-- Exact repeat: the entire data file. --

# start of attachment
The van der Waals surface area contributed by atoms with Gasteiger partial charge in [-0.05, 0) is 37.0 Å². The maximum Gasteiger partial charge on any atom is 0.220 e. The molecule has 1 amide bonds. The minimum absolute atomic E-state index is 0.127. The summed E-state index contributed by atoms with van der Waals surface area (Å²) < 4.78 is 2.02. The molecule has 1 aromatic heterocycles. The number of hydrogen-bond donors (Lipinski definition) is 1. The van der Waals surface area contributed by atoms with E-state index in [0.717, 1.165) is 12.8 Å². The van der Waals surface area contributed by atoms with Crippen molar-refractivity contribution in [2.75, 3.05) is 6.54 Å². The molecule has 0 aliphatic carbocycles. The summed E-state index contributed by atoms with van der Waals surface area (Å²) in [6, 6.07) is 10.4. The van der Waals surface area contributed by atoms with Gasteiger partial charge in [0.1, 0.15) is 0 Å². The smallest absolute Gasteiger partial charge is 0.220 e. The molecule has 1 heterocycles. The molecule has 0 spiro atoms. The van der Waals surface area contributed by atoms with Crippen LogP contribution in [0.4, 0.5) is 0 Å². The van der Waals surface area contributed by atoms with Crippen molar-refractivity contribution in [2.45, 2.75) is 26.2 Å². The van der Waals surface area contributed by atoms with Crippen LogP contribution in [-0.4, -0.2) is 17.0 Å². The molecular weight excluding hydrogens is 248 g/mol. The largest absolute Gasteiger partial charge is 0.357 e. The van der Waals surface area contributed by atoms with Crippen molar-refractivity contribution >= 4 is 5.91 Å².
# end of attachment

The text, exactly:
The van der Waals surface area contributed by atoms with Gasteiger partial charge in [-0.05, 0) is 37.0 Å². The maximum Gasteiger partial charge on any atom is 0.220 e. The molecule has 1 amide bonds. The minimum absolute atomic E-state index is 0.127. The summed E-state index contributed by atoms with van der Waals surface area (Å²) < 4.78 is 2.02. The molecule has 1 aromatic heterocycles. The number of hydrogen-bond donors (Lipinski definition) is 1. The van der Waals surface area contributed by atoms with E-state index in [0.717, 1.165) is 12.8 Å². The van der Waals surface area contributed by atoms with Crippen molar-refractivity contribution in [2.75, 3.05) is 6.54 Å². The molecule has 0 aliphatic carbocycles. The summed E-state index contributed by atoms with van der Waals surface area (Å²) in [6, 6.07) is 10.4. The van der Waals surface area contributed by atoms with Gasteiger partial charge in [0.1, 0.15) is 0 Å². The smallest absolute Gasteiger partial charge is 0.220 e. The molecule has 1 heterocycles. The molecule has 0 spiro atoms. The van der Waals surface area contributed by atoms with Crippen LogP contribution in [0.4, 0.5) is 0 Å². The van der Waals surface area contributed by atoms with Crippen molar-refractivity contribution in [2.45, 2.75) is 26.2 Å². The van der Waals surface area contributed by atoms with Crippen LogP contribution in [-0.4, -0.2) is 17.0 Å². The molecular weight excluding hydrogens is 248 g/mol. The largest absolute Gasteiger partial charge is 0.357 e. The van der Waals surface area contributed by atoms with Crippen molar-refractivity contribution >= 4 is 5.91 Å².